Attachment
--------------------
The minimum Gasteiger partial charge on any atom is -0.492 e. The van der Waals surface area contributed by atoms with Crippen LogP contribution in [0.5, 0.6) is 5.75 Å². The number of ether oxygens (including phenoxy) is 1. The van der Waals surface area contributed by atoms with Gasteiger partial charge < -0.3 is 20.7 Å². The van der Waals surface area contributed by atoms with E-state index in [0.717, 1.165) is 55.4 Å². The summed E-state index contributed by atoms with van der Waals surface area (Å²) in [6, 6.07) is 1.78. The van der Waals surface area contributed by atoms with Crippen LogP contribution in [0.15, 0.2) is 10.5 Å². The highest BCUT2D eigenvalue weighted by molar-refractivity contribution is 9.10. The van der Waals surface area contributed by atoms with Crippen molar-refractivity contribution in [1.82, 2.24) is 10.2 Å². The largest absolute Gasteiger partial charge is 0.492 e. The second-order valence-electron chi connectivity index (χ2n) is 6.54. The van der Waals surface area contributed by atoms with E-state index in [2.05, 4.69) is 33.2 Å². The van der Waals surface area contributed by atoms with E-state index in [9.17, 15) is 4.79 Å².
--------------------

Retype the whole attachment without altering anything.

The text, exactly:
The minimum Gasteiger partial charge on any atom is -0.492 e. The van der Waals surface area contributed by atoms with Crippen LogP contribution in [0.5, 0.6) is 5.75 Å². The number of ether oxygens (including phenoxy) is 1. The van der Waals surface area contributed by atoms with Gasteiger partial charge < -0.3 is 20.7 Å². The van der Waals surface area contributed by atoms with E-state index in [0.717, 1.165) is 55.4 Å². The summed E-state index contributed by atoms with van der Waals surface area (Å²) in [6, 6.07) is 1.78. The van der Waals surface area contributed by atoms with Crippen LogP contribution in [0.15, 0.2) is 10.5 Å². The highest BCUT2D eigenvalue weighted by molar-refractivity contribution is 9.10. The van der Waals surface area contributed by atoms with Crippen molar-refractivity contribution in [1.82, 2.24) is 10.2 Å². The largest absolute Gasteiger partial charge is 0.492 e. The second-order valence-electron chi connectivity index (χ2n) is 6.54. The van der Waals surface area contributed by atoms with E-state index in [2.05, 4.69) is 33.2 Å². The van der Waals surface area contributed by atoms with E-state index in [9.17, 15) is 4.79 Å².